Futures extended their losses Friday following a weaker-than-expected second quarter GDP report and as investors cautiously waited for Bernanke's speech at a banking conference in Jackson Hole, Wyoming.
Stocks rallied earlier in the week as investors hoped the Fed may announce a new porgram to support the weakening economy. However, the major indexes slid in the previous session as more analysts grew skeptical that Bernanke would implement a fresh round of asset purchases.
This time last year, Bernanke laid the groundwork for the Fed's $600 billion bond-buying program to revive the economy. However, he is not expected o announce a third round of bond buying given the Fed has already bought $2.3 trillion in longer-term securities.
According to analysts, Bernanke could acknowledge the economy's strains and may show a willingness to take other, relatively modest, steps to shore up the recovery. (Read More: Fed Too Pessimistic, More Easing Not Needed—Plosser)
“We’re not expecting QE3 … we don’t think that’s in the cards,” said Phil Orlando, Chief Equity Market Strategist at Federated Investors. “While employment is high enough for the Fed to consider an intervention, inflation’s in the Fed’s sweet spot.”
On the economic front, the economy grew much slower than expectedin the second quarter as GDP rose at an annual rate of 1 percent, according to the Commerce Department, a downward revision of its prior estimate of 1.3 percent. Economists had expected the growth to be revised down to 1.1 percent.
“In light of the environment we’ve been dealing with over the last few months, the whisper number suggested that the GDP figure could have been negative,” said Orlando. “So it was a moral victory that we had a positive number.”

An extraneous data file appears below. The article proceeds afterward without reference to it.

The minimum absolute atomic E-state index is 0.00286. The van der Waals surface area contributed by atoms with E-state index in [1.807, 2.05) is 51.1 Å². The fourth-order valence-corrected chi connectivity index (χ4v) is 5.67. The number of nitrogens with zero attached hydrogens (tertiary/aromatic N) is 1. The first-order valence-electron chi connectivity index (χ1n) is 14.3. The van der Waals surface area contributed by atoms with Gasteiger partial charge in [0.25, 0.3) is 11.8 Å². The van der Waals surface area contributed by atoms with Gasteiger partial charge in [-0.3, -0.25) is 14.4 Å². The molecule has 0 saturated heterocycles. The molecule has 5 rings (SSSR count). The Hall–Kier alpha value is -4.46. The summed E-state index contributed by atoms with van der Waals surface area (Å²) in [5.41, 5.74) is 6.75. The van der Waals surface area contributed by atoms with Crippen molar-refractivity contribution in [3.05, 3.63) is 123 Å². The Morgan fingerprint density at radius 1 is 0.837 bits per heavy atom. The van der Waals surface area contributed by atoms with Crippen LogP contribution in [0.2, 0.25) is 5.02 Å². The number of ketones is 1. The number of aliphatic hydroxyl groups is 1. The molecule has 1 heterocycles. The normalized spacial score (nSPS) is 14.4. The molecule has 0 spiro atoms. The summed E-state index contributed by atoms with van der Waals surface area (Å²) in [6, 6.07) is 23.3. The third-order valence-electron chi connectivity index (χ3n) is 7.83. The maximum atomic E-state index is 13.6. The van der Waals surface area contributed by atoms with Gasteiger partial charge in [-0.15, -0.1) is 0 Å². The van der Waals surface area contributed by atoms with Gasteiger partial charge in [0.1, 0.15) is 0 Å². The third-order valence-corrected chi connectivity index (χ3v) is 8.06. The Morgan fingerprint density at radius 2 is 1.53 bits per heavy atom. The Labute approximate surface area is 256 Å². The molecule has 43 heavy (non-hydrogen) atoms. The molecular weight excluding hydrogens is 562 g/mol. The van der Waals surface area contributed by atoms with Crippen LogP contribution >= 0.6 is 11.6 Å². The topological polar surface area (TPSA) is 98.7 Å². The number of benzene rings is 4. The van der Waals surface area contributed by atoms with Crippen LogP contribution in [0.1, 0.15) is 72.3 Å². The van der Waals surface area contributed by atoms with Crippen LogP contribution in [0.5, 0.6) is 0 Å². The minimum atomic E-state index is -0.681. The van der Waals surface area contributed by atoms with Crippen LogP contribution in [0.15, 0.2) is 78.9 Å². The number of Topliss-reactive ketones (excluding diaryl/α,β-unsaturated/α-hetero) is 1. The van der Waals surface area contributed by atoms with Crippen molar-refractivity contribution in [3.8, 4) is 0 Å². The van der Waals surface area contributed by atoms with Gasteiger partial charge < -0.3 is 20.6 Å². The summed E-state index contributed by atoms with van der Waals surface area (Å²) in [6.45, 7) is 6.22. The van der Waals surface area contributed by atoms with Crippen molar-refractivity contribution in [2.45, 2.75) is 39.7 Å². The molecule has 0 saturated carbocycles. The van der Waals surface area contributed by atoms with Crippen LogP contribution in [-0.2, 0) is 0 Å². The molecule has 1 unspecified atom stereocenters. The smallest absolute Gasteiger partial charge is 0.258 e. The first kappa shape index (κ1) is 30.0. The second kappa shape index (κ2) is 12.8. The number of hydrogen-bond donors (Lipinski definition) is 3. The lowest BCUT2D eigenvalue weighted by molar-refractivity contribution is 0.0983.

The Thomson Reuters/University of Michigan Surveys of Consumers will release the August final consumer sentiment index at 9:55 am ET. Economists in a Reuters survey expect a reading of 56 compared with 54.9 in the preliminary August report.
AIG CEO Robert Benmosche has complained to senior executives at investment banks about the "unfavorable research" of the insurer's stock, according to a Wall Street Journal report.
Tiffany jumped after the luxury retailer raised its full-year profit outlook, helped by international sales.
In Europe, all three credit rating agencieswere forced to issue statements that Germany’s AAA credit rating remained intact and that the outlook for its economy was stable after speculation about a possible downgrade hit the DAX shortly before closing on Thursday.
After the close, Italy, France, Spain and Belgiumextended their short-selling bans in a bid to stop the recent slump in bank stocks, and hinted the ban may not be lifted until October.
On Tap Next Week:
MONDAY: Personal income and spending, pending home sales index, Dallas Fed Mfg survey
TUESDAY: S&P Case-Shiller home price index, consumer confidence, Fed's Kocherlakota speaks, FOMC minutes
WEDNESDAY: Weekly mortgage apps, Challenger job-cut report, ADP employment report, Chicago PMI, factory orders, oil inventories, USDA's agricultural trade outlook
THURSDAY: Weekly jobless claims, productivity and costs, ISM Mfg index, construction spending, chain store sales, auto sales
FRIDAY: Non-farm payroll